We’re encouraging organisations and businesses at the frontline – from emergency services to supermarkets, food delivery companies to pharmacies – to connect with the communications specialists in their network and reach out to get the support they need.

Put the call out

Asking for help is not a particularly British quality. But now, more than ever, we all need to work together to support businesses and organisations in need. From help in drafting content to graphic design, crisis communications advice or SEO support, there’s plenty that your comms volunteers can be doing something to get much-needed messages out to the general public.

Your communications contacts – either through in-house teams or local agencies – will likely be used to supporting brands and businesses of all shapes and sizes through times of crisis, and although it’s clear that this pandemic is unlike anything we’ve experienced before, there’s plenty we can all be doing to support our frontline services.

At Cool Blue, we’ve been working closely with the North East Ambulance Service since the lockdown came into effect, providing strategic support on how best to get their message out on social media. From drafting social media content to ensuring they’re connecting with the right audiences online. We’ve donated our time for free to give this vital organisation the support they need in this challenging time.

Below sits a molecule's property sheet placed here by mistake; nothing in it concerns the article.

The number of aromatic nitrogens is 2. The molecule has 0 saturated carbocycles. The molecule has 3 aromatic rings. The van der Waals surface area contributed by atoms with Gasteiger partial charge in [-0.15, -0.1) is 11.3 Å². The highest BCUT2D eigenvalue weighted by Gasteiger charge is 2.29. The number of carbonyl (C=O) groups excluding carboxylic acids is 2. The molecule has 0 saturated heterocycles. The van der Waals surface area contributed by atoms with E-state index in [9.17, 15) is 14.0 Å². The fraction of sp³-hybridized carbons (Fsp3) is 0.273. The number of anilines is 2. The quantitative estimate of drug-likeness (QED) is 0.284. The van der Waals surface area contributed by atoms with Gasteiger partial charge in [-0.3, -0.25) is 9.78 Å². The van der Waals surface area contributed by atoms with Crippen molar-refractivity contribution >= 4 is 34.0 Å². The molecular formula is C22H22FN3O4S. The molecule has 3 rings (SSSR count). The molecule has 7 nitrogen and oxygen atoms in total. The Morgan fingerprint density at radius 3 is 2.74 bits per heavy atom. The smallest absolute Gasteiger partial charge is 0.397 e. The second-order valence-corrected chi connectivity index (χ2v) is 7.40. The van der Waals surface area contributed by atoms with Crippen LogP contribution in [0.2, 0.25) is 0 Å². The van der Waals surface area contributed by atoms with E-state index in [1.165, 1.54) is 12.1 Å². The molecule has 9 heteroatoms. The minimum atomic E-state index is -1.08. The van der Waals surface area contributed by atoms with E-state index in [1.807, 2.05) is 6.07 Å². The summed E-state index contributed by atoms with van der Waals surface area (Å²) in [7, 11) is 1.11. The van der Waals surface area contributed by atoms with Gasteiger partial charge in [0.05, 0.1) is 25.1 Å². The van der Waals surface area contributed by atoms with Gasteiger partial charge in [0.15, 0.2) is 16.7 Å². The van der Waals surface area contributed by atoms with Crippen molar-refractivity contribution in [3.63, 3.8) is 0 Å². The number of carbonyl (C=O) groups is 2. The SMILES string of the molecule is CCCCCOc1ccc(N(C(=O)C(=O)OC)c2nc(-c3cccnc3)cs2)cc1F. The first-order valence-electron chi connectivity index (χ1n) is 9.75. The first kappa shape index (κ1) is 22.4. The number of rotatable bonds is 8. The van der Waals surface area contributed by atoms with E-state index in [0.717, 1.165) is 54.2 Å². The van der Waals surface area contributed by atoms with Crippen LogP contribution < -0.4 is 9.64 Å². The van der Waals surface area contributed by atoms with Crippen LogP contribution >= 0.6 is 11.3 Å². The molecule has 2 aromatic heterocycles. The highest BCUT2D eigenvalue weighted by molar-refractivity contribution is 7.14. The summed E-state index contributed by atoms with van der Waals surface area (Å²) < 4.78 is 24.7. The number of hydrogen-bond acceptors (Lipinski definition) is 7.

Work out what you need

Start by identify what you need most. For the North East Ambulance Service, they needed to expand their audience on Instagram, so we began working with them by ensuring that clear messages on coronavirus prevention were being communicating effectively on that platform. We’re now working with them on an ongoing basis, speaking with their team twice a week to provide advice on how best to reach their varied and diverse audience in an ever-changing communications environment.

It may be that your organisation needs to get new information online quickly, or you need to contact your service users to inform them of changes. Talk with your contacts about what exactly it is that you need, then form a plan to split responsibilities accordingly.

Be prepared to think on your feet

With the current social, economic and health climate changing all the time, it may be the case that you need different support at different times, or that your plans need to change rapidly.

Don’t be afraid to enlist help to deal with time-critical messaging. For example, if you’re a local council offering support to businesses and need to reach your audience quickly, find local volunteers who can help you keep on top of your email marketing, social media messaging and web content. You may find that the following week brings a totally new communications challenge, but now that you have people willing and able to offer you their time, you can make good use of your volunteers.

Right now, every little helps. Experts in PR, marketing, brand, design, SEO, digital marketing and more are willing and able to lend their superpowers to those who need it, and do what we can to communicate the messages the public need to hear. Once you put out the call for support, you may be surprised at how big a difference communications volunteers can make.


Cool Blue is a full-service agency that pays special attention to the interiors sector. We make waves in the home and lifestyle world, whether by helping brands find new relevancy or supercharging their sales, our strategic expertise makes brands like yours achieve their goals.

Toffee Factory
Lower Steenberg’s Yard
Newcastle upon Tyne
T. 0191 375 9150